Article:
One day you'll find that I have gone
For tomorrow may rain so I'll follow the sun.
     I'm at that point our society sets aside for my generation as "decision making time."  I have one semester of undergrad left, so that chapter about UofM is forming its final paragraph, and I'll have to move on to something else. Then I will flip the page to the next chapter that God's given me.   At the end of the UofM chapter He uses a metaphor: I'm walking down a hallway with all these doors that are open for me to peek in to.  One of them contains a room with Shakespeare and bright lights. Another of highways and music about social justice.  Another of drizzly Chicago Streets.  New York City.  Another year in Ann Arbor teaching Sunday School at NWF.  These doors are constantly opening and shutting.  After a while I find myself perplexed at the lack of certainty in these doors: which should I pick?  I don't have enough information to pick.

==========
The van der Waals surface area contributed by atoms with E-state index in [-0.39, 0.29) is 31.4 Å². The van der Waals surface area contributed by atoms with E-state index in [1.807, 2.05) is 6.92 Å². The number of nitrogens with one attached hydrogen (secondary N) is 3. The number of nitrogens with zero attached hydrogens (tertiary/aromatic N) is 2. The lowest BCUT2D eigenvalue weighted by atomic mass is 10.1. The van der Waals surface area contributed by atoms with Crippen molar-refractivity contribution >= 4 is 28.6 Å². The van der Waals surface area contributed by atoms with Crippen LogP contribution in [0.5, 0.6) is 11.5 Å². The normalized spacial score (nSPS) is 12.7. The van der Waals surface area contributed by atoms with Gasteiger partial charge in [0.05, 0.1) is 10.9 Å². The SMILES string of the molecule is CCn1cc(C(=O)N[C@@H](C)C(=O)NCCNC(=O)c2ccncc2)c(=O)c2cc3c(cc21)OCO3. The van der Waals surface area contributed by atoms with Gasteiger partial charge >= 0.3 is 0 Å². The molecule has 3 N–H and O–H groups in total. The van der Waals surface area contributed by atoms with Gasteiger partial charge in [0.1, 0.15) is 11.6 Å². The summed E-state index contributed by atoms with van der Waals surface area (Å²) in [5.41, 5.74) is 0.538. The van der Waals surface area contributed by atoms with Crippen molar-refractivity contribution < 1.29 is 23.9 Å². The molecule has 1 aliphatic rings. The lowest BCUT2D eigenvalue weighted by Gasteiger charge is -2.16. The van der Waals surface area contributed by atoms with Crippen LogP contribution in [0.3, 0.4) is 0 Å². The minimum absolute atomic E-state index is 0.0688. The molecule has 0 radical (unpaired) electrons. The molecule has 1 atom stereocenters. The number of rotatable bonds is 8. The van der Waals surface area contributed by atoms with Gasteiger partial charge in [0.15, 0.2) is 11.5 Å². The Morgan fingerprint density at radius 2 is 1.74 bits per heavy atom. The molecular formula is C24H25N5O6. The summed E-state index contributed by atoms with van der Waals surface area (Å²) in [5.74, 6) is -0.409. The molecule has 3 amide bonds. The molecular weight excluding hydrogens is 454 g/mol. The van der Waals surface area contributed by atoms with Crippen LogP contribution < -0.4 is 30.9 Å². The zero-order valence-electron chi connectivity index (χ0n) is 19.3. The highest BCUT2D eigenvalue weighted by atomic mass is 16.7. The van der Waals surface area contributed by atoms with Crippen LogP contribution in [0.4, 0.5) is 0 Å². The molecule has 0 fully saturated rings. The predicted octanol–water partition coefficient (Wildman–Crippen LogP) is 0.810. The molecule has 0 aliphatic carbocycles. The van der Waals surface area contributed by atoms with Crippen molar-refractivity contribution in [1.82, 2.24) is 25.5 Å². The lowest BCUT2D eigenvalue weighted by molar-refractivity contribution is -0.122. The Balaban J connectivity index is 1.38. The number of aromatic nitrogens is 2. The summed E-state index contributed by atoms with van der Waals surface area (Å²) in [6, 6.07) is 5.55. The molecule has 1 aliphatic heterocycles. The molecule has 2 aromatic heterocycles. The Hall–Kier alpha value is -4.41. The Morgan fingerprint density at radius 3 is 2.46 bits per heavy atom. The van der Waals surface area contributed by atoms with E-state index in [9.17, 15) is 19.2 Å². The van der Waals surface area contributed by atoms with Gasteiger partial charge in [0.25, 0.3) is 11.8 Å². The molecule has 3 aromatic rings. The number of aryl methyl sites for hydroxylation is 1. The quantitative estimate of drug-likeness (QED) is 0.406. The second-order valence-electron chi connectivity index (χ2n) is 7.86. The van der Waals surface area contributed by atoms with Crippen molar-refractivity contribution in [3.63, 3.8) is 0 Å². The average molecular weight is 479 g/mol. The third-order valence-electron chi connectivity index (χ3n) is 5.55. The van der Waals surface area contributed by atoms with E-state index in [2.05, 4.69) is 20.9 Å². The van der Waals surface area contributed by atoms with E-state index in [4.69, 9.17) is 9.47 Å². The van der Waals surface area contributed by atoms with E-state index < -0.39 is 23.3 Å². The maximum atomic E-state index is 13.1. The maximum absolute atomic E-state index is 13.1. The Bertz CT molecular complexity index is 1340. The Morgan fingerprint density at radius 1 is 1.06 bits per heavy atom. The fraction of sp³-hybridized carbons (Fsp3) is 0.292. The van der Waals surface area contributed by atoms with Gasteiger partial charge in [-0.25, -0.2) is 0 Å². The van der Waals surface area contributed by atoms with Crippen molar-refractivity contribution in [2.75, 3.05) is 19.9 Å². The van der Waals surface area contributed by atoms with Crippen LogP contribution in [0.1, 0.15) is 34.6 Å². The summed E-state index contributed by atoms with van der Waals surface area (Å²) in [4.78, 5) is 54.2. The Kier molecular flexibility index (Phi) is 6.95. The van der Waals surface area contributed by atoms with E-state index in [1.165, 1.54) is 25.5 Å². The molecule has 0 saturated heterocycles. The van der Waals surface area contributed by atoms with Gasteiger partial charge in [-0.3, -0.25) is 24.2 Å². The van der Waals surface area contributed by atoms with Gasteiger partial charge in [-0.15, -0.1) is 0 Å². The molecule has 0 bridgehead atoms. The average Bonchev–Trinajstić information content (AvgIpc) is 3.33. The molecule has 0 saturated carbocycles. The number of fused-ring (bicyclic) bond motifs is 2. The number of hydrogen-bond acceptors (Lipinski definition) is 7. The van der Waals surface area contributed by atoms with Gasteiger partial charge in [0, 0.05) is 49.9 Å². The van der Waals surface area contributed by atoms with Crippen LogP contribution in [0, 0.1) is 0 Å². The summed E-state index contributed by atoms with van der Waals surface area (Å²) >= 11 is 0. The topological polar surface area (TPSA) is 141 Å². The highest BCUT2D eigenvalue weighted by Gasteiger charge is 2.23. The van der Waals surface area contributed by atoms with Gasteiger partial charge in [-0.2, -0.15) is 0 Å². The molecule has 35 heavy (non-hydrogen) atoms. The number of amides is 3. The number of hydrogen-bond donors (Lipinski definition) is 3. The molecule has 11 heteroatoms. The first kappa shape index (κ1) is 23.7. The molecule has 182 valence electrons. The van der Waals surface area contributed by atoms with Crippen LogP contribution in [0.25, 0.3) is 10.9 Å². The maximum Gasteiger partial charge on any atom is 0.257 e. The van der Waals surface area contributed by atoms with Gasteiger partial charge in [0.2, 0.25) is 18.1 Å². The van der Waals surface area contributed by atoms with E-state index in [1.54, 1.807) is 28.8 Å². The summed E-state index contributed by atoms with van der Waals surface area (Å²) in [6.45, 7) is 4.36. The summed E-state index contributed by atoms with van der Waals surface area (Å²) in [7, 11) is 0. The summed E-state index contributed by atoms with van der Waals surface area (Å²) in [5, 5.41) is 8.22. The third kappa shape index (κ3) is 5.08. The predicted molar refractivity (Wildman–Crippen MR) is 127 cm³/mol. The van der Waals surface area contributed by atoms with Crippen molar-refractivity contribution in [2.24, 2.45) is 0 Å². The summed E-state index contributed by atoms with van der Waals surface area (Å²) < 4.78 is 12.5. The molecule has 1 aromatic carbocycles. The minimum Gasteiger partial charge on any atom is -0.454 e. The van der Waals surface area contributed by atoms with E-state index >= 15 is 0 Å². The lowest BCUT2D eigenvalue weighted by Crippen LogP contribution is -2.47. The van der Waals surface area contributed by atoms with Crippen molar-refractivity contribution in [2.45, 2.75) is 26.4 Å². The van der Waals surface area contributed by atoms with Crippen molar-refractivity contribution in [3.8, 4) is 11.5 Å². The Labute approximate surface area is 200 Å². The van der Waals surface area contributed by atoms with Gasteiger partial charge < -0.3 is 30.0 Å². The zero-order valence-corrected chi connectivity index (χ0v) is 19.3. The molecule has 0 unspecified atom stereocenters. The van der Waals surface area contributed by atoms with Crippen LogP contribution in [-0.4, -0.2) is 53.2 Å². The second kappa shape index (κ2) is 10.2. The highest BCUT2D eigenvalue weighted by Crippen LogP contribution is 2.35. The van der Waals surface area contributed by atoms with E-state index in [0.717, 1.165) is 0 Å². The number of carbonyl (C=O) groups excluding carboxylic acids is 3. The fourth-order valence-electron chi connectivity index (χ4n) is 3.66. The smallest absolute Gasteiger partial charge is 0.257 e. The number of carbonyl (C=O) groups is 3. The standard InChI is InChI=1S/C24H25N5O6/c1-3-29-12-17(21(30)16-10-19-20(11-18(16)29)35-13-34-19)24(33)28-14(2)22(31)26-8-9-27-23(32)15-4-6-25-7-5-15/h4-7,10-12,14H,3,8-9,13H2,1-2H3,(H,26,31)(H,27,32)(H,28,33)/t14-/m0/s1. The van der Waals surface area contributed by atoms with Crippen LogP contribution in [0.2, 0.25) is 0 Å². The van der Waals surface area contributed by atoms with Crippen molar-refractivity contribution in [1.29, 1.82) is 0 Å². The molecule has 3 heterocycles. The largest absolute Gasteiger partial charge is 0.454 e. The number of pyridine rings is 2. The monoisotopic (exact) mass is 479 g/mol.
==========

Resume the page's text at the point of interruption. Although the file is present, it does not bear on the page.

That Beatles song is in my head.  "I'll Follow the Sun."  I'm going to have to make a decision, and I'll probably leave some people who I love behind.  I've spent a few nights in sorrow over that.  But I don't think I will be sad about that any longer.  Because I'm doing the only thing I can do.  I'm Following Jesus.  And to the world it looks as pointless and as ambigious as following the sun.  But it's not, not to me. 
     I can't control my destiny.  Sorry to those existentialists out there, but I can't.  Sometimes I think I can but then I meet my old friend, disappointment.  But when you are following the sun, disappointment is a minor detail. It's like that koopa-troopa in MarioKart that holds up the big red "X" when you're going the wrong way. (Did I ever use that metahor before? Heh, I like it.).   That thing is annoying as hell, but it's a good thing, because someone's got to tell us when we're facing the wrong way.  So I turn around and face the right direction again. 
    Anyway, it's a good thing to remember when the World is telling  us to make a decision.  There's only one we need to make.  To follow.
December 26, 2003
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